With Hyper-Threading, A Single CPU Works Double-Time

Intel's new technology promises up to 30% performance improvements
Intel's plan to introduce technology that lets a single processor take advantage of software designed for dual-processor environments could help the vendor maintain its lead over Advanced Micro Devices Inc. and challenge Sun Microsystems for a bigger share of the departmental server market.

Intel unveiled the technology, dubbed Hyper-Threading, last week at its developer forum. It's part of the chipmaker's campaign to build chips that have more to offer than simply raw speed. "We need to change the pattern of our investment ... and think beyond megahertz," Intel executive VP Paul Otellini said during his opening keynote at the San Jose, Calif., event.

Hyper-Threading could mean performance improvements of up to 30% vs. comparable Intel processors that don't use the technology, the company says. "It's an economical way of getting a significant bump in performance," says Tom Bradicich, chief technology officer for IBM's eServer xSeries Intel-based servers. Bradicich says IBM is seeing an average increase in application performance of 20% in test systems employing Hyper-Threading.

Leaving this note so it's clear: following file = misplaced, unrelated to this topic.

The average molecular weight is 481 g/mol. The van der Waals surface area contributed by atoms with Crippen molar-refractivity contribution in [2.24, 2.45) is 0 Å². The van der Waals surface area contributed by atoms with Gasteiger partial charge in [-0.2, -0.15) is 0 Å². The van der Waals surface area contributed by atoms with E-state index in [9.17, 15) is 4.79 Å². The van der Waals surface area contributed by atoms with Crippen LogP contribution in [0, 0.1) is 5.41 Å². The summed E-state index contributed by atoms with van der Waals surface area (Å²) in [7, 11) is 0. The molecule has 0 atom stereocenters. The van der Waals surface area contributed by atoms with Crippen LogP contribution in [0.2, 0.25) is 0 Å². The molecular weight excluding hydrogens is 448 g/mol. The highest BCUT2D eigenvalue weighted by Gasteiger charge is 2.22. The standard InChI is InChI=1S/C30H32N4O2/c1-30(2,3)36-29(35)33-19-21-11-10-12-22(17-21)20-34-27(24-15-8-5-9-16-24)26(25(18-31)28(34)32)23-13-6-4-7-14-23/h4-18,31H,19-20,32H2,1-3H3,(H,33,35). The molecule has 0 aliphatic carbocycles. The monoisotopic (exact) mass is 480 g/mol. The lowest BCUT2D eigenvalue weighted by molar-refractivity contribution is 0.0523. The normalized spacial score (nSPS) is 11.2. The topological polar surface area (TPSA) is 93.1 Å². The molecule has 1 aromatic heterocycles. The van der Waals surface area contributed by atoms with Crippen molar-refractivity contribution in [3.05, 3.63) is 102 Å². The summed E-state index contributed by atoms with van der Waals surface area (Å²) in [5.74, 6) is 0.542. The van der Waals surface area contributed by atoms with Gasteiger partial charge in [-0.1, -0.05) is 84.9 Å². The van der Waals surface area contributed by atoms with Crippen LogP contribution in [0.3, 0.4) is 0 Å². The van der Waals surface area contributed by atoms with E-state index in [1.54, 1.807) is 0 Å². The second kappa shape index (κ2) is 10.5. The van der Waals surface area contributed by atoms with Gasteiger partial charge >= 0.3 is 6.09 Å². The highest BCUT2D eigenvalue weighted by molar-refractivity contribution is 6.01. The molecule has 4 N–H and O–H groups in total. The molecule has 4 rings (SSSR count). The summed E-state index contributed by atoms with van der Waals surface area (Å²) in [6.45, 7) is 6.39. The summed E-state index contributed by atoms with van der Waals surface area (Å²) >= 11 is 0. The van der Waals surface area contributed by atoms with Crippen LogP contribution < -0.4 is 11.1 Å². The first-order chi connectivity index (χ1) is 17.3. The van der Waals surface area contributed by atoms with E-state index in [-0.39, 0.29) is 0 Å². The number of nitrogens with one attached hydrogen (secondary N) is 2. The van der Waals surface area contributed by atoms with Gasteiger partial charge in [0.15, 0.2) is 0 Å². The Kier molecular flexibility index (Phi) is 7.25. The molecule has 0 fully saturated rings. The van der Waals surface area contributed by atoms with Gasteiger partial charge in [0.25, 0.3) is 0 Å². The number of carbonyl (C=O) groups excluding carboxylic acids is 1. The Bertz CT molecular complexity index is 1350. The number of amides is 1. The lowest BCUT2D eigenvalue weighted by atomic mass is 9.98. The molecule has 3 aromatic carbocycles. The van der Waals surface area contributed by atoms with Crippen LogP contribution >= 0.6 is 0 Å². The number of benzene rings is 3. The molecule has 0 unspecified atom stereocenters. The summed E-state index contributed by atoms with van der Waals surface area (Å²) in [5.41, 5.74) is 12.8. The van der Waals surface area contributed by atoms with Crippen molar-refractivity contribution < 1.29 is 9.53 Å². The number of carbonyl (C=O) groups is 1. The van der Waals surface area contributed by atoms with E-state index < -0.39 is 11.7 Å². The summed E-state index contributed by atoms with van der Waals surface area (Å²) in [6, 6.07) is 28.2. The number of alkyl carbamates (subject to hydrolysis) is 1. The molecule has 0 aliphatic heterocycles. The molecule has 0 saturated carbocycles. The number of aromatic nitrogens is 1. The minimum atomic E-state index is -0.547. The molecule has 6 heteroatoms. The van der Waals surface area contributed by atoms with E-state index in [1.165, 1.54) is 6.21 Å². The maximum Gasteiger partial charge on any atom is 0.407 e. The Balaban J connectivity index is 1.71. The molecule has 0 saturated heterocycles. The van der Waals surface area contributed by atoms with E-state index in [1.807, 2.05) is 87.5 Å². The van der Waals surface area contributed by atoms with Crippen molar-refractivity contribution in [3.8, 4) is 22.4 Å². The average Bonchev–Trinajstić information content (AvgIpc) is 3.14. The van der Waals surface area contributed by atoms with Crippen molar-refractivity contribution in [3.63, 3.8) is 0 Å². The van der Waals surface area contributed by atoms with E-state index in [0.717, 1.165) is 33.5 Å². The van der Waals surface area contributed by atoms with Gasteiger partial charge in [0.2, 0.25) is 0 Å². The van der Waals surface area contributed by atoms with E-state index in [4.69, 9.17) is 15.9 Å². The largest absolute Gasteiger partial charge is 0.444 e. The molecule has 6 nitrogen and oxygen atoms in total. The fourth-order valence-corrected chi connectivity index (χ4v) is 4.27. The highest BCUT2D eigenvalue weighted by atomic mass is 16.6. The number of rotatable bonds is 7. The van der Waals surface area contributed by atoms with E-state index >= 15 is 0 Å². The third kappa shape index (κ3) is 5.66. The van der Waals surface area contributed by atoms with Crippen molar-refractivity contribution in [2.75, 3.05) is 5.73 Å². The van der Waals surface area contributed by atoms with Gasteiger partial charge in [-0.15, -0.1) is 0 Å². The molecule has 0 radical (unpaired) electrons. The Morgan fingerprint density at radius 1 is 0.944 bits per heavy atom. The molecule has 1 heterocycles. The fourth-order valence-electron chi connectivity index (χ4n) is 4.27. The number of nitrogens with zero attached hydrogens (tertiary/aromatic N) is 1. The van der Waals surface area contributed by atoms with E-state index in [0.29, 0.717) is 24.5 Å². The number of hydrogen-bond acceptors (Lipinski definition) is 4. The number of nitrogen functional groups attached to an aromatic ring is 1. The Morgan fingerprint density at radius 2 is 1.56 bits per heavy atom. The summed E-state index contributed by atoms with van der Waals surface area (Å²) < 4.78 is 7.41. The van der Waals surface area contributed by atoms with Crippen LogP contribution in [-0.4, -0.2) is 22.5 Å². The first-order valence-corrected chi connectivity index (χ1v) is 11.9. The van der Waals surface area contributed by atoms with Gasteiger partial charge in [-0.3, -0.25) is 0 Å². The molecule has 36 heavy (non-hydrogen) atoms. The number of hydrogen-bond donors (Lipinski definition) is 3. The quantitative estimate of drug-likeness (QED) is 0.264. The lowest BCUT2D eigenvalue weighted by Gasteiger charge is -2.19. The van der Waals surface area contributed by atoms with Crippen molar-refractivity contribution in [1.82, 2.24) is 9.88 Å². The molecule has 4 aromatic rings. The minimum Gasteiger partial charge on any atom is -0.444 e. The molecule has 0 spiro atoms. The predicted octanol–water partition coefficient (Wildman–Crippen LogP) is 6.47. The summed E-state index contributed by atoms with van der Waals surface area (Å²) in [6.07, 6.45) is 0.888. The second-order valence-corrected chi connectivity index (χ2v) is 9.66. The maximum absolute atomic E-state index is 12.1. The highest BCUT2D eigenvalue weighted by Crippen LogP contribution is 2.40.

Chips equipped with the technology will be able to manage incoming data from different applications, continuously switching from one set of instructions to the other. Intel says a number of software developers, including Microsoft, have pledged support for Hyper-Threading, which will be available next year on Intel's 64-bit McKinley server and workstation processor.

Analysts say Intel may be on to something big. Hyper-Threading "gives Intel a chance to chew up the competition because it's a feature no one else has," says Rob Enderle, a Giga Information Group analyst. Hyper-Threading could make Intel processors more compelling than Sun's Risc-based UltraSparc chips, he says, though he cautions that the technology has yet to prove itself in the field.

For now, speed is still Intel's No. 1 weapon. Last week, the company demoed a Pentium 4 running at 3.5 GHz, and Otellini said Intel's current microprocessor architecture has the headroom to eventually hit 10 GHz.